Pony of the day
As part of their "On Our Radar" posts, Bitch Media asks their readers to share what they're reading and thinking, and over at Resist Racism they have "Lurker Wednesdays." (For those unfamiliar with the term, to "lurk" is to frequent a blog or forum without posting comments or replies.)
In the same spirit, I had the idea to start "Free-Response Fridays" to invite anybody who happens to read the student blog to interact with it.
So, today, the novel Wicked is on my mind. Over on Feministing, I wrote a post about how the book features powerful, fully-realized women and portrays non-straight characters without fixating on their sexuality. And of course the author, Gregory Maguire, has been a professor in and co-director of the Simmons College Center for the Study of Children's Literature.
In a little over a week, the fourth and final book in The Wicked Years, the series that started with Wicked: The Life and Times of the Wicked Witch of the West, will be released. For me, my attachment to Wicked hinges exclusively on my affinity for the titular protagonist/anti-heroine, Elphaba Thropp. If Elphaba makes absolutely no appearance in the fourth book, I won't be able to enjoy it. If she is somehow resurrected, I will hate it. In my very strong opinion, the only ways to satisfactorily handle Elphaba's presence in the book would be through some kind of dream-sequence akin to how Dumbledore appeared in The Deathly Hallows, or through a very strong flashback sequence akin to how Snape was laid to rest.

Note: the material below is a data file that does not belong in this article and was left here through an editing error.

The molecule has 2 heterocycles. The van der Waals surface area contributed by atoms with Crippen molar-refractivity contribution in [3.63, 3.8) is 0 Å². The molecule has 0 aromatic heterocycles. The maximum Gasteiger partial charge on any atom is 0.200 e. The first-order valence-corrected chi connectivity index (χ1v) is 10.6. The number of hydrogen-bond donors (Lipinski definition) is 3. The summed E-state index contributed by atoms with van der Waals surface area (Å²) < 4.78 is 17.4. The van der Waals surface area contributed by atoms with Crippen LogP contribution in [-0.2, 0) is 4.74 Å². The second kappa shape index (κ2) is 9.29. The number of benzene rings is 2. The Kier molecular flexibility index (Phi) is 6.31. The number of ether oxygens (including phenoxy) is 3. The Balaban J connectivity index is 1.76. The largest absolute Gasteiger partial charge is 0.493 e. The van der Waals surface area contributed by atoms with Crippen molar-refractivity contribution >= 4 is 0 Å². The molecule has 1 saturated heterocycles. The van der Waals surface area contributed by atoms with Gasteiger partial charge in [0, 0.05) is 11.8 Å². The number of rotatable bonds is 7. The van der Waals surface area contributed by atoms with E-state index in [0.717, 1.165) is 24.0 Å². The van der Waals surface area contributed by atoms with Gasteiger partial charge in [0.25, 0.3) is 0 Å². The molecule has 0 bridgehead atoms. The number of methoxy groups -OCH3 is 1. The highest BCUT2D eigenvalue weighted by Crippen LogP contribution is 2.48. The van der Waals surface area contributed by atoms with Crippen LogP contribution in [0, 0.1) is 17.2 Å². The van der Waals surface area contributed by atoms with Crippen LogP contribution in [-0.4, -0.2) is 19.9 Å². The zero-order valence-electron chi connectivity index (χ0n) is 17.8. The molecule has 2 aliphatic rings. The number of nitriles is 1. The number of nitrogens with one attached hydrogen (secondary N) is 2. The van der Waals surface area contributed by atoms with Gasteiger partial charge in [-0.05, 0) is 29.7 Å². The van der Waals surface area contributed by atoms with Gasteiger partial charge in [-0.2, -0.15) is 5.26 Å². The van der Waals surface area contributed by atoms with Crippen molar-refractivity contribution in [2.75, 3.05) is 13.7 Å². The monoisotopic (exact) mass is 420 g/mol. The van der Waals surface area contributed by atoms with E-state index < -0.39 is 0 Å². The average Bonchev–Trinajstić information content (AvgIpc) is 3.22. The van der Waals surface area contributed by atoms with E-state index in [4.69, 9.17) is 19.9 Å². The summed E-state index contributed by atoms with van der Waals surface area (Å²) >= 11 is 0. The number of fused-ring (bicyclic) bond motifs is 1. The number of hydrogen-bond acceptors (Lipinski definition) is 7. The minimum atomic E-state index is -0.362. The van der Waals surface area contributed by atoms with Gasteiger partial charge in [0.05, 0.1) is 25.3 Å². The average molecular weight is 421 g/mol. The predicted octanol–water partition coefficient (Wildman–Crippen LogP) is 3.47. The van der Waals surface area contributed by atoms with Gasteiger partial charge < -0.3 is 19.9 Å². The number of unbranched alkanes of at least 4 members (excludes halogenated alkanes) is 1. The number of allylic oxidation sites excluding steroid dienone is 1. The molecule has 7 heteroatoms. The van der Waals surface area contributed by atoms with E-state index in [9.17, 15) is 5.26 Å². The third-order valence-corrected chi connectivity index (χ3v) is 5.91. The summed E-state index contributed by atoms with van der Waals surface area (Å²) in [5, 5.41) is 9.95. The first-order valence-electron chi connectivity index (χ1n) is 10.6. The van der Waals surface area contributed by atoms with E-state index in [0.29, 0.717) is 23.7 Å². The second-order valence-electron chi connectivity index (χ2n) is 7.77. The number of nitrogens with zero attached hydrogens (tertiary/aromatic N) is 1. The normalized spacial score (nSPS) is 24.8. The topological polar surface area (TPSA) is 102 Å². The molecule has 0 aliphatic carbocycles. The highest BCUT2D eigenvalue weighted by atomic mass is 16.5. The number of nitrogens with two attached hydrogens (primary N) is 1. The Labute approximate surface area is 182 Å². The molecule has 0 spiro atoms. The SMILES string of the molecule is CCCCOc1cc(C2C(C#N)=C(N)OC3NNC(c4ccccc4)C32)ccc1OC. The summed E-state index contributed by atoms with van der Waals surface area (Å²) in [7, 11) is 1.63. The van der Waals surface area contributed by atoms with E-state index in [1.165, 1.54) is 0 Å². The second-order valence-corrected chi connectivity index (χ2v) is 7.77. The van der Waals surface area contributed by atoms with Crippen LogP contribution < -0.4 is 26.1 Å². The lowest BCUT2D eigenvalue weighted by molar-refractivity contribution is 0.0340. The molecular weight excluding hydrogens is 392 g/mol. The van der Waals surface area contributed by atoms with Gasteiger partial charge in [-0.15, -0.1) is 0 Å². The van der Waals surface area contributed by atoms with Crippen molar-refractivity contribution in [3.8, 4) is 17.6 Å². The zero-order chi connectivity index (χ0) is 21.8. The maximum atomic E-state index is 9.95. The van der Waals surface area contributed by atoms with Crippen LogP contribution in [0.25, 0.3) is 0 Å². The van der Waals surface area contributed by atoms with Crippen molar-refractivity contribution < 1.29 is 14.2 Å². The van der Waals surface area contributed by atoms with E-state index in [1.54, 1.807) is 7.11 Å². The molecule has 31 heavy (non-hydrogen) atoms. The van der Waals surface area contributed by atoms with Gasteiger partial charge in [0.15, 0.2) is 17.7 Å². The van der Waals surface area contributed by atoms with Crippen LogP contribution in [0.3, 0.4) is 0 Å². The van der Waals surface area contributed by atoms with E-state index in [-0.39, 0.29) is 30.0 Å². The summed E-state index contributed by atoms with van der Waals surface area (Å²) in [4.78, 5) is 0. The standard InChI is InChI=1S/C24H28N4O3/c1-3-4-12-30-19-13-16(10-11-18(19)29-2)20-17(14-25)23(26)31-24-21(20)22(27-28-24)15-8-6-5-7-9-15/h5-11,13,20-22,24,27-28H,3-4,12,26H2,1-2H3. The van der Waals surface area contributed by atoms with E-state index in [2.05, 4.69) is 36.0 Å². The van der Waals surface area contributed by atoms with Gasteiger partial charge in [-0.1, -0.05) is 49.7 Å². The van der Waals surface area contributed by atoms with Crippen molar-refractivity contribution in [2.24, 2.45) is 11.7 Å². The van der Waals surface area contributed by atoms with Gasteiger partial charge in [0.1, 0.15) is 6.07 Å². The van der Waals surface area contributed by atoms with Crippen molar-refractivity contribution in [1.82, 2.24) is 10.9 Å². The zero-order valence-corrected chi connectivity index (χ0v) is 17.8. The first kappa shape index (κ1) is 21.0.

For anyone who happens to read this blog, whether you are a prospective student, a current student, or a faculty or staff member:
Have you read Wicked? What is your relationship to the book? What did you think of it? How does it compare to the musical adaptation? To the original Oz series by L. Frank Baum? To other works of literature and media? What are your thoughts, hopes, predictions, and misgivings about the fourth book, Out of Oz?